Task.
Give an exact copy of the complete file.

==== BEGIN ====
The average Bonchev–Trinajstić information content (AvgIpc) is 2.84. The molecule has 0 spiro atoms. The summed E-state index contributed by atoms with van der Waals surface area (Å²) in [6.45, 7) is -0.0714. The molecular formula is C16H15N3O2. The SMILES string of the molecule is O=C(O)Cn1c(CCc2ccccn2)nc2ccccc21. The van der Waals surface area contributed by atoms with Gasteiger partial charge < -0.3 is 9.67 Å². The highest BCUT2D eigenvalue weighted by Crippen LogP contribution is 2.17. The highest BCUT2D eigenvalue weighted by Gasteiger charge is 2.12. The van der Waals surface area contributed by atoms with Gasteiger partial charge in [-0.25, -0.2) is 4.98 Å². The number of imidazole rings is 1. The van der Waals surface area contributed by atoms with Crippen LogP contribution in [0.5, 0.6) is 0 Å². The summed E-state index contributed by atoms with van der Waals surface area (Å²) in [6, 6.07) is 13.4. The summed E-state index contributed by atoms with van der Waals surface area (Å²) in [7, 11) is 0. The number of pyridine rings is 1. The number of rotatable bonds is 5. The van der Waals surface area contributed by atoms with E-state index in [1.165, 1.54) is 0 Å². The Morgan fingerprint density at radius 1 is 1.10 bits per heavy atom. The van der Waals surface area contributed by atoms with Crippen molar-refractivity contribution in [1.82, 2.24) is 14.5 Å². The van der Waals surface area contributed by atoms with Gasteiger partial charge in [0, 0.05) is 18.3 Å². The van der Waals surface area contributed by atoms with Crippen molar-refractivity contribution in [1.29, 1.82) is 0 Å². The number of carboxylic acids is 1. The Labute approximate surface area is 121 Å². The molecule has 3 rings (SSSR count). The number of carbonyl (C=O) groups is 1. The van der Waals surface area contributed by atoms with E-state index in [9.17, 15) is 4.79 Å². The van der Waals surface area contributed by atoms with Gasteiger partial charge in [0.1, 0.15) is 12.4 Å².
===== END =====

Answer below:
The average Bonchev–Trinajstić information content (AvgIpc) is 2.84. The molecule has 0 spiro atoms. The summed E-state index contributed by atoms with van der Waals surface area (Å²) in [6.45, 7) is -0.0714. The molecular formula is C16H15N3O2. The SMILES string of the molecule is O=C(O)Cn1c(CCc2ccccn2)nc2ccccc21. The van der Waals surface area contributed by atoms with Gasteiger partial charge < -0.3 is 9.67 Å². The highest BCUT2D eigenvalue weighted by Crippen LogP contribution is 2.17. The highest BCUT2D eigenvalue weighted by Gasteiger charge is 2.12. The van der Waals surface area contributed by atoms with Gasteiger partial charge in [-0.25, -0.2) is 4.98 Å². The number of imidazole rings is 1. The van der Waals surface area contributed by atoms with Crippen LogP contribution in [0.5, 0.6) is 0 Å². The summed E-state index contributed by atoms with van der Waals surface area (Å²) in [6, 6.07) is 13.4. The summed E-state index contributed by atoms with van der Waals surface area (Å²) in [7, 11) is 0. The number of pyridine rings is 1. The number of rotatable bonds is 5. The van der Waals surface area contributed by atoms with E-state index in [1.165, 1.54) is 0 Å². The Morgan fingerprint density at radius 1 is 1.10 bits per heavy atom. The van der Waals surface area contributed by atoms with Crippen molar-refractivity contribution in [1.82, 2.24) is 14.5 Å². The van der Waals surface area contributed by atoms with Gasteiger partial charge in [0, 0.05) is 18.3 Å². The van der Waals surface area contributed by atoms with Crippen molar-refractivity contribution in [1.29, 1.82) is 0 Å². The number of carboxylic acids is 1. The Labute approximate surface area is 121 Å². The molecule has 3 rings (SSSR count). The number of carbonyl (C=O) groups is 1. The van der Waals surface area contributed by atoms with E-state index in [9.17, 15) is 4.79 Å². The van der Waals surface area contributed by atoms with Gasteiger partial charge in [0.1, 0.15) is 12.4 Å².